Abstract: This paper provides a new perspective on intergenerational mobility in the United States in the late 19th and early 20th centuries. We devise an empirical strategy that allows to calculate intergenerational elasticities between fathers and children of both sexes. The key insight of our approach is that the information about socio-economic status conveyed by first names can be used to create a pseudo-link not only between fathers and sons, but also between fathers and daughters. The latter is typically not possible with historical data. We find that the father-son elasticity in economic status grows throughout the sample period. Intergenerational elasticities for daughters follow a broadly similar trend, but with some differences in timing. We argue that most of the increase in the intergenerational elasticity estimate in the early part of the 20th Century can be accounted for by the vast regional disparities in economic development, with increasing returns to human capital contributing to explain the residual. Other mechanisms such as changes in fertility, migration, and investment in public schooling, appear to have had only a minor role in explaining the trends.
    JEL: J11 J62 N31
    Date: 2013–02
  7. By: Lazcano, I. C.
    Abstract: When we hear about the 2008 Lehman Brothers crisis, immediately we relate it to the concept of "shadow banking system"; however, the credit intermediation involving lightly regulated entities and activities outside the traditional banking system are not new for the European Financial Systems, after all, many innovations developed in the past, were adopted by European nations and exported to the rest of the world (i.e. coinage and central banking), and European innovators unleashed several financial crises related to "shadowy" financial intermediaries (i.e. the Gebroeders de Neufville crisis of 1763). However, despite not many academics, legislators and regulators even agree on what "shadow banking" is, this latter does not refer exclusively to the functions of credit intermediation and maturity transformation. This concept also refers to the creation of assets such as digital media of exchange which are designed under the influence of Friedrich Hayek and the Austrian School of Economics. This lack of a uniform definition of "shadow banking" has limited our regulatory efforts on key issues like the private money creation, a source of vulnerability in the financial system that, paradoxically, at the same time could result in an opportunity to renovate European institutions, heirs of the tradition of the Wisselbank and the Bank of England which, during the seventeenth century, faced monetary innovations and led the European monetary revolution that originated the current monetary and regulatory practices implemented around the world.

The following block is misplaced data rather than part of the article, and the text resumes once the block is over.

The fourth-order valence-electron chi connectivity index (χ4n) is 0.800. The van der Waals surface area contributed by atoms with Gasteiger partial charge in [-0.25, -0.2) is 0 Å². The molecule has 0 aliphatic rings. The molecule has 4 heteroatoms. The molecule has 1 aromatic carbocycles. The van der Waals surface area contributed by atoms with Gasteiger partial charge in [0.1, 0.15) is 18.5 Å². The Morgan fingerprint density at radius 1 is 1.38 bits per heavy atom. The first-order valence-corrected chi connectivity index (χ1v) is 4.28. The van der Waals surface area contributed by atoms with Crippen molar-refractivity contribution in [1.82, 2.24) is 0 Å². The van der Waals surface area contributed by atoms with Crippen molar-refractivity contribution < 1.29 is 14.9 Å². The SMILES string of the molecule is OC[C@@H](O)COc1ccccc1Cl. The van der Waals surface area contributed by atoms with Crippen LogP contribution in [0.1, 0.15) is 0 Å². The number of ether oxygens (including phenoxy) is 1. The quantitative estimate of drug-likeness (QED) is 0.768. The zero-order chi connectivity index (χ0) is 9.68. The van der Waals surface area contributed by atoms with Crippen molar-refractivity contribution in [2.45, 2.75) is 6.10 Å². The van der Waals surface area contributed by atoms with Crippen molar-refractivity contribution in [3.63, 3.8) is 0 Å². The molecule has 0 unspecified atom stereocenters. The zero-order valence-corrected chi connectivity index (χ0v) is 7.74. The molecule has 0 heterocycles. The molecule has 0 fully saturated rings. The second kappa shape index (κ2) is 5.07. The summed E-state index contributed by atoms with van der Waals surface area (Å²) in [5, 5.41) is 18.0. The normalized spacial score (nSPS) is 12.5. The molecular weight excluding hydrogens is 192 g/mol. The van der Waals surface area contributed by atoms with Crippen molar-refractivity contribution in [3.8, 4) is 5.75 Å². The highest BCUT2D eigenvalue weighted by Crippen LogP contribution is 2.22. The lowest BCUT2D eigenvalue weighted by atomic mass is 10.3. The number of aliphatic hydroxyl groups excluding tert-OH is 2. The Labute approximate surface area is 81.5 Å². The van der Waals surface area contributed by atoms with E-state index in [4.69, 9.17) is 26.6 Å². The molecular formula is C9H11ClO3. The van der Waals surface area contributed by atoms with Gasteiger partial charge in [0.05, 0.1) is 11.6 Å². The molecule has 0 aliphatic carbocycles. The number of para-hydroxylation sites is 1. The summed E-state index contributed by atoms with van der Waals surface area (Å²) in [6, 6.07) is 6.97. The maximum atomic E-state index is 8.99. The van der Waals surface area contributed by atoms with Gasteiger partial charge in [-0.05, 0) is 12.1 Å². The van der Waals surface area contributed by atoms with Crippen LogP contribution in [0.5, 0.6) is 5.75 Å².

Keywords: Europe; shadow banking; world-system; central banking; financial innovation; regulation
    Date: 2013
  8. By: Edward L. Glaeser
    Abstract: The great housing convulsion that buffeted America between 2000 and 2010 has historical precedents, from the frontier land boom of the 1790s to the skyscraper craze of the 1920s. But this time was different. There was far less real uncertainty about fundamental economic and geographic trends, making the convulsion even more puzzling. During historic and recent booms, sensible models could justify high prices on the basis of seemingly reasonable projections about stable or growing prices. The recurring error appears to be a failure to anticipate the impact that elastic supply will eventually have on prices, whether for cotton in Alabama in 1820 or land in Las Vegas in 2006. Buyers don’t appear to be irrational but rather cognitively limited investors who work with simple heuristic models, instead of a comprehensive general equilibrium framework. Low interest rates rarely seem to drive price growth; under-priced default options are a more common contributor to high prices. The primary cost of booms has not typically been overbuilding, but rather the financial chaos that accompanies housing downturns.
    JEL: D0 N0 R0
    Date: 2013–02
  9. By: Wolfgang Keller; Carol H. Shiue
    Abstract: We examine the role of trade for the impact of institutions on growth. The paper finds that in 19th century Europe, institutional reform improved trade. Another channel that benefited trade was the introduction of steam trains, and institutional reform contributed there as well by making it more likely that railways were run privately, where trade gains were larger than for state-run railways. The main result of the paper is that once we have modeled the institutions impact on growth through trade, there is no other impact of institutions. The approach outlined in this paper is also suitable for studying the link between fundamentals other than institutions and their proximate growth factors.
    JEL: F1 O1
    Date: 2013–02
  10. By: Peter Koudijs